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Nat Commun. 2014 Jul 21;5:4458. doi: 10.1038/ncomms5458.

Rediscovering black phosphorus as an anisotropic layered material for optoelectronics and electronics.

Author information

1
1] Department of Electrical Engineering, Yale University, New Haven, Connecticut 06511, USA [2].
2
1] IBM Thomas J. Watson Research Center, Yorktown Heights, New York 10598, USA [2].
3
Department of Electrical Engineering, Yale University, New Haven, Connecticut 06511, USA.

Abstract

Graphene and transition metal dichalcogenides (TMDCs) are the two major types of layered materials under intensive investigation. However, the zero-bandgap nature of graphene and the relatively low mobility in TMDCs limit their applications. Here we reintroduce black phosphorus (BP), the most stable allotrope of phosphorus with strong intrinsic in-plane anisotropy, to the layered-material family. For 15-nm-thick BP, we measure a Hall mobility of 1,000 and 600 cm(2)V(-1)s(-1) for holes along the light (x) and heavy (y) effective mass directions at 120 K. BP thin films also exhibit large and anisotropic in-plane optical conductivity from 2 to 5 μm. Field-effect transistors using 5 nm BP along x direction exhibit an on-off current ratio exceeding 10(5), a field-effect mobility of 205 cm(2)V(-1)s(-1), and good current saturation characteristics all at room temperature. BP shows great potential for thin-film electronics, infrared optoelectronics and novel devices in which anisotropic properties are desirable.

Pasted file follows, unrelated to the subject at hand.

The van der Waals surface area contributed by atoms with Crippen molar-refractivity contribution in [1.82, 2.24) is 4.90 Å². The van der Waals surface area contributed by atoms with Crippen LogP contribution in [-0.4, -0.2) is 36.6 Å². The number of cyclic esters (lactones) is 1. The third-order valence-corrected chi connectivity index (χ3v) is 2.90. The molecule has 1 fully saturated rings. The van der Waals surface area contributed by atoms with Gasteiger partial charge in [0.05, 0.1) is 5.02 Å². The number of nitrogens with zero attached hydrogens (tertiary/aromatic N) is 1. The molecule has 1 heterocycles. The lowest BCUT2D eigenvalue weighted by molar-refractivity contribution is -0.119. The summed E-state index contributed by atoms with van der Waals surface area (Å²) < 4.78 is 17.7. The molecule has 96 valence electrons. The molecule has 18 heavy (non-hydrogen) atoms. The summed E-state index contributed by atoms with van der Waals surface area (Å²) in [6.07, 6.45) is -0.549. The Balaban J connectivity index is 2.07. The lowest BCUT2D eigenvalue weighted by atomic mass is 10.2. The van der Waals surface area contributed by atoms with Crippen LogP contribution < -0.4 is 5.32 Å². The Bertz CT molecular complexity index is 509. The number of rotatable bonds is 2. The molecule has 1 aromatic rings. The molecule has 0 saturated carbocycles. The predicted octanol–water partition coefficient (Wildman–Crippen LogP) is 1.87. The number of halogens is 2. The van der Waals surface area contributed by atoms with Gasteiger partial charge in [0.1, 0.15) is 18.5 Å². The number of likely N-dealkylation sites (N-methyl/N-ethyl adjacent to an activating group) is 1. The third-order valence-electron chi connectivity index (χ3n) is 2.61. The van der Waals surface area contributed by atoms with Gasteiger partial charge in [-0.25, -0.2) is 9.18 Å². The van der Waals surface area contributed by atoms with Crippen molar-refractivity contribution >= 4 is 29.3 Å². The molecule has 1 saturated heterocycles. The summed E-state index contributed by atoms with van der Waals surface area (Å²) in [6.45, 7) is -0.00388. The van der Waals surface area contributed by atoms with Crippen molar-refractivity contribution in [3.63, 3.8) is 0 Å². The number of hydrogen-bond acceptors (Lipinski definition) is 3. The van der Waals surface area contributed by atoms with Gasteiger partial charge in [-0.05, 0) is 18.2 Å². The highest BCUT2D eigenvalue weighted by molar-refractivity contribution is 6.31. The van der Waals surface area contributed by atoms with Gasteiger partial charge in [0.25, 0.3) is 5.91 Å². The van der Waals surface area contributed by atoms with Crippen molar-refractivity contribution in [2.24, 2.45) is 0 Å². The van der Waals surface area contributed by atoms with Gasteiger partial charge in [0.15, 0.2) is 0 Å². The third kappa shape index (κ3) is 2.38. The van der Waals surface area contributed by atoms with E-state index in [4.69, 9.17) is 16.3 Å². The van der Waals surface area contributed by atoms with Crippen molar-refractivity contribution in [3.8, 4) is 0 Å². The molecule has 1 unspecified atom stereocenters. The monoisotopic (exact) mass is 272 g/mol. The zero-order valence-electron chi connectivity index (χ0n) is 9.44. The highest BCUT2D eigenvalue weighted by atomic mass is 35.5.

PMID:
25041752
DOI:
10.1038/ncomms5458

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